In two actions announced on Wednesday, the FDA made it clear it would not tolerate drug manufacturers and distributors selling unapproved prescription drugs in the U.S. that it says put consumers at risk. It announced a federal permanent injunction against a company that continued to sell suppositories after being repeatedly warned they needed to be evaluated and approved by the FDA. Separately, it warned makers of unapproved children's eardrops they may face prosecution if they don't stop selling them.
The injunction and consent decree were entered by a federal judge against Acino Products of Hamilton, NJ, and its president, Ravi Deshpande. The FDA said the company had been peddling unapproved hydrocortisone acetate suppositories under the brand names Rectacort-HC and GRx HiCort 25 to treat inflamed hemorrhoids, chronic ulcerative colitis and other medical conditions. It said that Deshpande was shipping products for Ascend Laboratories, which is a subsidiary of Indian drugmaker Alkem Laboratories, but never got them approved.
FDA investigators inspected the Acino Products facility in March 2014, August 2014, and again in January. Each time, the FDA said that Deshpande was warned that he could not continue to manufacture and distribute the unapproved drugs and that the company needed to destroy what it had on hand. The injunction is to guarantee that happens.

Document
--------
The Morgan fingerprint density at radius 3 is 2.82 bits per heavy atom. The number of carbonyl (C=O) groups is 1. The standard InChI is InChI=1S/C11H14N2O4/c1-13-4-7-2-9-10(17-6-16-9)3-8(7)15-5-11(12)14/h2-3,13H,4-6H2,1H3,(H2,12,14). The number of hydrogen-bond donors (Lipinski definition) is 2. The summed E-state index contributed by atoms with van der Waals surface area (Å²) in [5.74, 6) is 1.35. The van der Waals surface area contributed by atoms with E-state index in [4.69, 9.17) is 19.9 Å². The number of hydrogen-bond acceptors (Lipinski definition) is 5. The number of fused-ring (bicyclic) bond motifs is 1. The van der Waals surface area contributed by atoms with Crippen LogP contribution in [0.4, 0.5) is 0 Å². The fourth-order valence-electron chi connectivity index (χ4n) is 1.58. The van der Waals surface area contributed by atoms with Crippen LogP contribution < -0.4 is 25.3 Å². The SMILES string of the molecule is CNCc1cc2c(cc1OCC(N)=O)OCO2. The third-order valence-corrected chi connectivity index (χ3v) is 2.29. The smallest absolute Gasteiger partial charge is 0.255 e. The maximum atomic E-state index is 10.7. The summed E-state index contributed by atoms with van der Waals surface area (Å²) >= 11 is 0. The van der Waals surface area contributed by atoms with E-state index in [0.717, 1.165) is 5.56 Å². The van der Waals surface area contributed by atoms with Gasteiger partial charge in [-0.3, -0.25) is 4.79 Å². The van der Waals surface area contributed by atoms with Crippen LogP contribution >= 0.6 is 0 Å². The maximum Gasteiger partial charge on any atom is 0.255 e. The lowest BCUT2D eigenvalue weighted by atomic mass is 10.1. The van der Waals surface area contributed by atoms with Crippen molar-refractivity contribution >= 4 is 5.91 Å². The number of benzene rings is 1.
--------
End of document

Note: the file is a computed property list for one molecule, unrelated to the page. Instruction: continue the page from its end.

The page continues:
Last fall, the FDA oversaw the destruction of what it estimated were about $11 million worth of Ascend products that it had federal marshals seize from an Ohio warehouse in May 2014. The FDA also got a permanent injunction that banned Ascend, and anyone associated with the company, from manufacturing and distributing any drugs until it gets them approved by the FDA.
The actions against Acino and Ascend may serve as an example for manufacturers of unapproved children's eardrops. Without naming names, the agency announced on Wednesday that it had put manufacturers of what are often referred to as otic eardrops on notice that they can face prosecution if they continue to manufacture or distribute products that have not been run through the FDA process. It pointed out that there are FDA-approved drops for treating ear infections that are unaffected by the warning. But it said it has found any number of products that contain active ingredients, such as benzocaine and hydrocortisone, that have never been evaluated by the FDA for safety, effectiveness and quality.
Because the products have not been evaluated, the agency pointed out that consumers have no way of knowing if patients are getting a proper dose or if the products are contaminated. It said the labels fail to warn consumers they are not FDA-approved.
"Taking enforcement actions against these unapproved products will protect patients from unnecessary risks," Cynthia Schnedar, director of CDER's office of compliance, said in a release. "There are many FDA-approved prescription products to treat ear infections, so we expect little or no impact on patients from the removal of these unapproved and potentially unsafe products."